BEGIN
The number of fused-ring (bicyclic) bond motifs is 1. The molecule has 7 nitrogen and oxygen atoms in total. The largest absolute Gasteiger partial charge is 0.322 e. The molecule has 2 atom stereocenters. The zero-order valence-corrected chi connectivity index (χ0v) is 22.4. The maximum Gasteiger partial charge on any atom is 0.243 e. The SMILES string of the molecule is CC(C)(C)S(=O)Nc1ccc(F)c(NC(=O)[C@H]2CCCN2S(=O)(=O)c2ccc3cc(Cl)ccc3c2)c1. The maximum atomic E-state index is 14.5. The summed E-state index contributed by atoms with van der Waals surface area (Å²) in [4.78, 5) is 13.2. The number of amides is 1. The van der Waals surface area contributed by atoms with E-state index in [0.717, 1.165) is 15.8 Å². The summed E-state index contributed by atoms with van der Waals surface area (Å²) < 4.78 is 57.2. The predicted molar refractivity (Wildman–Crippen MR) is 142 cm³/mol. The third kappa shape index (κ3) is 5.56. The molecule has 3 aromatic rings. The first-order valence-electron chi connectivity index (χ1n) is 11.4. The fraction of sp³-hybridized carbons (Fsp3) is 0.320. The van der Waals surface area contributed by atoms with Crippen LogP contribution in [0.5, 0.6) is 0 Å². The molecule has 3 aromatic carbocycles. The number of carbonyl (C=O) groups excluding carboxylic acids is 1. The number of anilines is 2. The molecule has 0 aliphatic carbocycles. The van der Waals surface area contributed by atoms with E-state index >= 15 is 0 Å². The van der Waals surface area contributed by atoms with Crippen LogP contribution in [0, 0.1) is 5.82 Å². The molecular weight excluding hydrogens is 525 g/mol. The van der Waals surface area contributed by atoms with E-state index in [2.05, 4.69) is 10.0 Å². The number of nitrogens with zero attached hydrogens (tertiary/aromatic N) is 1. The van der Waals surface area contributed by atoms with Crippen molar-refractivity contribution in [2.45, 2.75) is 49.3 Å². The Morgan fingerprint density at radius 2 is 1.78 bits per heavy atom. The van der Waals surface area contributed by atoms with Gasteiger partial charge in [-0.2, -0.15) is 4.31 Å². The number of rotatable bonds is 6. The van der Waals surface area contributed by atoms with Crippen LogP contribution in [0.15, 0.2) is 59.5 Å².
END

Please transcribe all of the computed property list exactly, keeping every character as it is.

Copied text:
The number of fused-ring (bicyclic) bond motifs is 1. The molecule has 7 nitrogen and oxygen atoms in total. The largest absolute Gasteiger partial charge is 0.322 e. The molecule has 2 atom stereocenters. The zero-order valence-corrected chi connectivity index (χ0v) is 22.4. The maximum Gasteiger partial charge on any atom is 0.243 e. The SMILES string of the molecule is CC(C)(C)S(=O)Nc1ccc(F)c(NC(=O)[C@H]2CCCN2S(=O)(=O)c2ccc3cc(Cl)ccc3c2)c1. The maximum atomic E-state index is 14.5. The summed E-state index contributed by atoms with van der Waals surface area (Å²) in [4.78, 5) is 13.2. The number of amides is 1. The van der Waals surface area contributed by atoms with E-state index in [0.717, 1.165) is 15.8 Å². The summed E-state index contributed by atoms with van der Waals surface area (Å²) < 4.78 is 57.2. The predicted molar refractivity (Wildman–Crippen MR) is 142 cm³/mol. The third kappa shape index (κ3) is 5.56. The molecule has 3 aromatic rings. The first-order valence-electron chi connectivity index (χ1n) is 11.4. The fraction of sp³-hybridized carbons (Fsp3) is 0.320. The van der Waals surface area contributed by atoms with Crippen LogP contribution in [0.5, 0.6) is 0 Å². The molecule has 3 aromatic carbocycles. The number of carbonyl (C=O) groups excluding carboxylic acids is 1. The number of anilines is 2. The molecule has 0 aliphatic carbocycles. The van der Waals surface area contributed by atoms with E-state index >= 15 is 0 Å². The van der Waals surface area contributed by atoms with Crippen LogP contribution in [0, 0.1) is 5.82 Å². The molecular weight excluding hydrogens is 525 g/mol. The van der Waals surface area contributed by atoms with E-state index in [2.05, 4.69) is 10.0 Å². The number of nitrogens with zero attached hydrogens (tertiary/aromatic N) is 1. The van der Waals surface area contributed by atoms with Crippen molar-refractivity contribution in [2.45, 2.75) is 49.3 Å². The Morgan fingerprint density at radius 2 is 1.78 bits per heavy atom. The van der Waals surface area contributed by atoms with Gasteiger partial charge in [-0.2, -0.15) is 4.31 Å². The number of rotatable bonds is 6. The van der Waals surface area contributed by atoms with Crippen LogP contribution in [0.15, 0.2) is 59.5 Å².